Please check out the guest post below by Robert Kronkhyte about his experience doing Ironman Lake Tahoe a couple of weeks ago. It’s amazing what the athletes competing in this race put themselves through and Rob’s story is inspiring. A big thanks to Rob for sharing his story and letting me share it with you. Enjoy!
Ironman Lake Tahoe Race Report- Robert Kronkhyte
Now being called one of the “Toughest Ironmans in the World”
Announcement of Race and beginning of training: I was on the inside- track that IronMan was coming to Lake Tahoe. I was very excited to get into the race and race on my home turf. I was concerned about the time of year, weather and water temperatures. I was involved on the planning processes as they related to Squaw Valley and traffic control for the region. I started training in the fall of 2012. I swam at the pool all winter in preparation for the event.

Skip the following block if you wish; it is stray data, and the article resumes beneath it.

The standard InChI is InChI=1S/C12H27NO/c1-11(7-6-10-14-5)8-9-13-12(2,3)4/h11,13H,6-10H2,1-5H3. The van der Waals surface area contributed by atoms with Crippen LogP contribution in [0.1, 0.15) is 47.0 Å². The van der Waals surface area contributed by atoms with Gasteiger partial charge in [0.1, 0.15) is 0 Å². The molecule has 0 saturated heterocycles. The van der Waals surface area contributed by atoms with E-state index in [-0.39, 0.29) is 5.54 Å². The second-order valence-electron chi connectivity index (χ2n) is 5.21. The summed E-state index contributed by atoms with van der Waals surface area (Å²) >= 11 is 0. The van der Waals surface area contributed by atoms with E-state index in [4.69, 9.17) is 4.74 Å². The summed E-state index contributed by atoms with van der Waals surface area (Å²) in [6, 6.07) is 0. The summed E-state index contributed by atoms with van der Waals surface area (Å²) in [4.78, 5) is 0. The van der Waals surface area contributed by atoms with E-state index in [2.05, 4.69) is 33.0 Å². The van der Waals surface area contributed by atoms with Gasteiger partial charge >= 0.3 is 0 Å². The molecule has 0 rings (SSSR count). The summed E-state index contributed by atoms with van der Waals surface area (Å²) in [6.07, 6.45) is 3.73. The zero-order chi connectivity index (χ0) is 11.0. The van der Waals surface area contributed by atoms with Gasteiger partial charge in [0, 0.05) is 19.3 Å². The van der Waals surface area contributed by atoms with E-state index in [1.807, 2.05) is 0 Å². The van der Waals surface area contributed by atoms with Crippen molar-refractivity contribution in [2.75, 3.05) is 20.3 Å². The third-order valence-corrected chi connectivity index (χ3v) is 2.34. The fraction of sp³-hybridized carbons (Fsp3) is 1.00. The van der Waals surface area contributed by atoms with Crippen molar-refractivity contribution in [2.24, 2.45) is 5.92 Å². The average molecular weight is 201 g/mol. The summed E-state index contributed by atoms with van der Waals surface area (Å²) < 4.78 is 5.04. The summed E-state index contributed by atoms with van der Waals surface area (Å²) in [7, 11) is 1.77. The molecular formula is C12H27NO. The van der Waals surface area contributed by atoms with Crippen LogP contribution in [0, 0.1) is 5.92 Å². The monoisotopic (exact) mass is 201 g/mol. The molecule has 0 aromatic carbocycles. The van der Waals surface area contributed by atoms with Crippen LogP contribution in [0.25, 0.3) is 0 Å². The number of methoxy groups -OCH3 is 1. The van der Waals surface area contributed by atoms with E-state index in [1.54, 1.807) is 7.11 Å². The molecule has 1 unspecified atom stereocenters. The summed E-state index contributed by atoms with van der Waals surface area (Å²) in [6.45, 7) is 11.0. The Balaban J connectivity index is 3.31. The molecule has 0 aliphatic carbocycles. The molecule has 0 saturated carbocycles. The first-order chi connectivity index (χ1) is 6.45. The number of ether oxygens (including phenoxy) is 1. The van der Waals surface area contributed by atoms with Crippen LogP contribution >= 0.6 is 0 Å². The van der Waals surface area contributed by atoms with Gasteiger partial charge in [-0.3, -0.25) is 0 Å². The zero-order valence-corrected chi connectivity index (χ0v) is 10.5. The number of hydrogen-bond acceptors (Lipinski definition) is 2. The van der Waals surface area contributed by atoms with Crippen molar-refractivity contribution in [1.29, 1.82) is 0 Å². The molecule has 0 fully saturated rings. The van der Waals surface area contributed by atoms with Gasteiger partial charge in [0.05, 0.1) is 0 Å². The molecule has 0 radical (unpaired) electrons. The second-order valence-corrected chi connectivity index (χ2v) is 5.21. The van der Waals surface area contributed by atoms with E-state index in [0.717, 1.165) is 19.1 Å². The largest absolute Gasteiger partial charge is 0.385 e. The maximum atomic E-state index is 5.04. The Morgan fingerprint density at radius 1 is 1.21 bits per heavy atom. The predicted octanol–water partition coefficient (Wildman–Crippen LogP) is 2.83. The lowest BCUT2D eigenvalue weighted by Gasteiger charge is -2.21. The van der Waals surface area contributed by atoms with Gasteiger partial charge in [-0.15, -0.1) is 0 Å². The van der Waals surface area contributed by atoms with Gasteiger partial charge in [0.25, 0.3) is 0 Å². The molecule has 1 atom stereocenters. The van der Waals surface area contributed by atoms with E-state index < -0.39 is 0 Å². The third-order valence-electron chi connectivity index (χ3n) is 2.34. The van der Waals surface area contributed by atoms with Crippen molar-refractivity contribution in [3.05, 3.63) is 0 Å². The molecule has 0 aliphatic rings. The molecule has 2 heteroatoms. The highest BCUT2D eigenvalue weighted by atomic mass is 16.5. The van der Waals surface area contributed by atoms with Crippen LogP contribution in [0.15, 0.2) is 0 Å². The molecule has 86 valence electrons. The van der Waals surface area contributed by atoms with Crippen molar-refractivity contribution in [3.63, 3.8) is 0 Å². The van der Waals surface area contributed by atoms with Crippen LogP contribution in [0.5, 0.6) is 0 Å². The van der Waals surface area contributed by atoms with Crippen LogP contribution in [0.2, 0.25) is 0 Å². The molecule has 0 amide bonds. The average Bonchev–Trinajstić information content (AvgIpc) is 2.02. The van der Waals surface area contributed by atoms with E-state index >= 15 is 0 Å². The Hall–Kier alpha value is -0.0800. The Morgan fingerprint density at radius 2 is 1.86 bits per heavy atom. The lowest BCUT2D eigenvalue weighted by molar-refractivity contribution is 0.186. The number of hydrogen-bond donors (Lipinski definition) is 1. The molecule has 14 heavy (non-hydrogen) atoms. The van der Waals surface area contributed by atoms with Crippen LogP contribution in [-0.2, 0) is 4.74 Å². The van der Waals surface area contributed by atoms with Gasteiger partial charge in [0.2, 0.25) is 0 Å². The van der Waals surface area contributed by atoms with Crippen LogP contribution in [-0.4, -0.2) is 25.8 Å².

Summer Training: I could not get out of the pool fast enough. I started swimming outside at Boca Resevoir in late May. During the summer I was swimming up to 5 days a week. My wetsuit started falling apart in late May so I had to deal with getting a new warranty suit from Xterra. I was trail running as much as possible with a lot of stellar runs in Desolation Wilderness and the High Sierra in the wildernesses with in 5 hours drive of Tahoe. I was riding the road bike as much as possible and missing riding the mountain bike. I rode the course and parts of the course many times and quickly became very disenchanted with the Brockway climb and sucking contractor truck diesel exhaust. I had a lot of problems with my road bike tires. It seems that the bead was breaking apart and sending a small fine wire into the inner tube to cause slow leaks. I am still dealing with this problem with Maxxis Tires. I did the Wildflower ½ ironman in the first week of May to get the cob webs out. I raced Xterra Incline,mid August, and had a great race. I did a 46 mile run,first week of August, on the John Muir Trail near Mount. Whitney as a prep for the marathon in the IM event. I also did the Park to Point Mountain bike race in Park City Utah. This event was 78 miles long and 14,000 ft. of climbing/11 hours.